1. Table introductions:
• Who is your favorite character, and why?
2. Summarize key points from this week’s chapters that outline Piper’s story.
3. On pages 78-79, Piper says:
“…it was a clear demonstration that I ‘had it like that’ on the outside, a network of people who had both a concern for me and the time and money to buy me books…I saw that some of the women had little or no resources from the outside to help make their prison life livable.”
• What other examples of social capital have you noticed in the book?
• Can you think of a way that people without social capital are affected outside of prison? At UST?
4. Piper references conditions in county jails on page 125, calling them “universally nasty, full of drunks, prostitutes, and junkies.” She goes on to say that conditions were better at Danbury, a federal prison.
• Piper says it costs $30,000/year to incarcerate a prisoner (p. 138). Given the descriptions of Danbury’s conditions, does this surprise you? Why or why not?
5. One of the guards at Danbury was prosecuted for sexually abusing prisoners and served one month in jail (p. 130). Does the punishment fit the crime? How are perceptions of power-based violence similar or different outside prison?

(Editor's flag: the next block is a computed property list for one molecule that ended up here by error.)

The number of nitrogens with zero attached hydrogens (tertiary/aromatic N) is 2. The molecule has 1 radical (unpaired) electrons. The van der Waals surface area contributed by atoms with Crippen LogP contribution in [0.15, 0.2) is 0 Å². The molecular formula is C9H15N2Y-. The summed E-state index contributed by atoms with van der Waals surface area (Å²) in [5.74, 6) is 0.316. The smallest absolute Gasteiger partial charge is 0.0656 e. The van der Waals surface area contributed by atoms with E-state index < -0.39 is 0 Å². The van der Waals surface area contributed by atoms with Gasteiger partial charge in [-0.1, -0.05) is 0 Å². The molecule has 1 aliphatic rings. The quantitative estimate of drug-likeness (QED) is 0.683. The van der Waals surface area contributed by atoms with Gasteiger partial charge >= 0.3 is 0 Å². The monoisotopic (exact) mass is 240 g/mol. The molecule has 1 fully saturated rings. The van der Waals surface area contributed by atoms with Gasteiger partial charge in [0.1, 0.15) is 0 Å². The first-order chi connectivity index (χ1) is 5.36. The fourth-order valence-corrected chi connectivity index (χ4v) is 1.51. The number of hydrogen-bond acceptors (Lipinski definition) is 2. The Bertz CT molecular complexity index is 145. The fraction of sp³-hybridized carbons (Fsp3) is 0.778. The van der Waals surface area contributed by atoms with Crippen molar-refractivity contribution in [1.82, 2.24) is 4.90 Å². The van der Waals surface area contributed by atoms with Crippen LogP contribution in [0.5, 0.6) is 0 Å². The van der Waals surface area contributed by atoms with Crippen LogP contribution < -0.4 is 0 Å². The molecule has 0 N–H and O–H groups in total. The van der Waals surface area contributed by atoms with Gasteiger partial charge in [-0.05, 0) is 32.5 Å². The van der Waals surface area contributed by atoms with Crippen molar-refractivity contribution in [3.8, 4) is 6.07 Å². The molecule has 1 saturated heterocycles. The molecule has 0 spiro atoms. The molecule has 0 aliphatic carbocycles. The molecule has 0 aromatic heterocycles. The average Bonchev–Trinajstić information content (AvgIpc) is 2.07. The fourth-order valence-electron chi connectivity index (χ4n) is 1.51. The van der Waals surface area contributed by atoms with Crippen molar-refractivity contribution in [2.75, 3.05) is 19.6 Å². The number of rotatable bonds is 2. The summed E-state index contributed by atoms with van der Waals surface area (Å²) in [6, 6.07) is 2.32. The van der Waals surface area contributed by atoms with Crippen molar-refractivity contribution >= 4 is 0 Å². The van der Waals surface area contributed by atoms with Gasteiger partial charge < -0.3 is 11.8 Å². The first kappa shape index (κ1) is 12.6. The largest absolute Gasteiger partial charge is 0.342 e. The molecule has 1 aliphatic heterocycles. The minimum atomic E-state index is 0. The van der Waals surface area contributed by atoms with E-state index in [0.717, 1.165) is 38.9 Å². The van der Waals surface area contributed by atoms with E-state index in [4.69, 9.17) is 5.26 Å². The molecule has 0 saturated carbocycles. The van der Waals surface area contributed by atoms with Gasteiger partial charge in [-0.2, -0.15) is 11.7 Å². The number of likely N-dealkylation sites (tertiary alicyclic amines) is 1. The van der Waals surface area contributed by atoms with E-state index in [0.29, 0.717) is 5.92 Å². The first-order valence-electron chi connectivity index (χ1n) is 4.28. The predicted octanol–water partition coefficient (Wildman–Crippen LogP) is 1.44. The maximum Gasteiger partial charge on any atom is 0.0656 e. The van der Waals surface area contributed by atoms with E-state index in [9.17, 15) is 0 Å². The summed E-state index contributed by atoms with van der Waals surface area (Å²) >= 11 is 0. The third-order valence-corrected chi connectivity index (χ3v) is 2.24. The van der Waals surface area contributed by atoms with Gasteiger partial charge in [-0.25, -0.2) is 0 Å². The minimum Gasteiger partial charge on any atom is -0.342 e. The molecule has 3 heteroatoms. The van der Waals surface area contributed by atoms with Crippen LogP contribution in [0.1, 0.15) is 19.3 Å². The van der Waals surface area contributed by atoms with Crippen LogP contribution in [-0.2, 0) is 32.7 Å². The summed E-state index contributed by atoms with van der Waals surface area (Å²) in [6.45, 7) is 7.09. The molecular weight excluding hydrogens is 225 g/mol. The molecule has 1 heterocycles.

Piper refers to Danbury as a “Human Warehouse” in chapter 10. She later says, “A lengthy term of community service working with addicts on the outside would probably have driven the same truth home and been a hell of a lot more productive for the community,” (p. 180)
What do you think? Was it necessary for piper to go to prison?
Think back to our conversation about social capital—Piper mentions that she had a job lined up for her when she left prison. Do you think this is common for inmates?
What are some challenges you can think of for women who are trying to rejoin society after imprisonment?
How might new policies keep these women from returning to prison?
Piper has a realization of the consequences of her actions which led her to Danbury. She looks at Allie and Pennsatuckey, who suffer from addiction, and acknowledges the role she had in others’ addictions.
- Do you think she feels real remorse?
- Do you hold her, and other suppliers, accountable?
- Our presenter and contact information- Sarah King –MnCoSA Volunteer Coordinator –Sarah.King@state.mn.us
- Discuss some of the connections that Piper made with the other inmates at Danbury. What does she learn from them?
- Which of the other stories that were shared over the course of the memoir did you find particularly intriguing?Piper says, “I was eager to offer what I had, which was more than I had realized. Judging others held little appeal to me now, and when I did it, I regretted it.” (Ch. 15)
- What other ways did piper transform during her time in prison?
- After reading Orange Is the New Black, do you think our prison system is successful? Do you think its dramatic growth over the last thirty years—nearly 400 percent more Americans in prison—is a good thing for the country?
- Why or why not?
- What do you think the author is trying to accomplish by telling her story?
- What are some questions that you have for piper Kerman when she comes to campus on March 25th?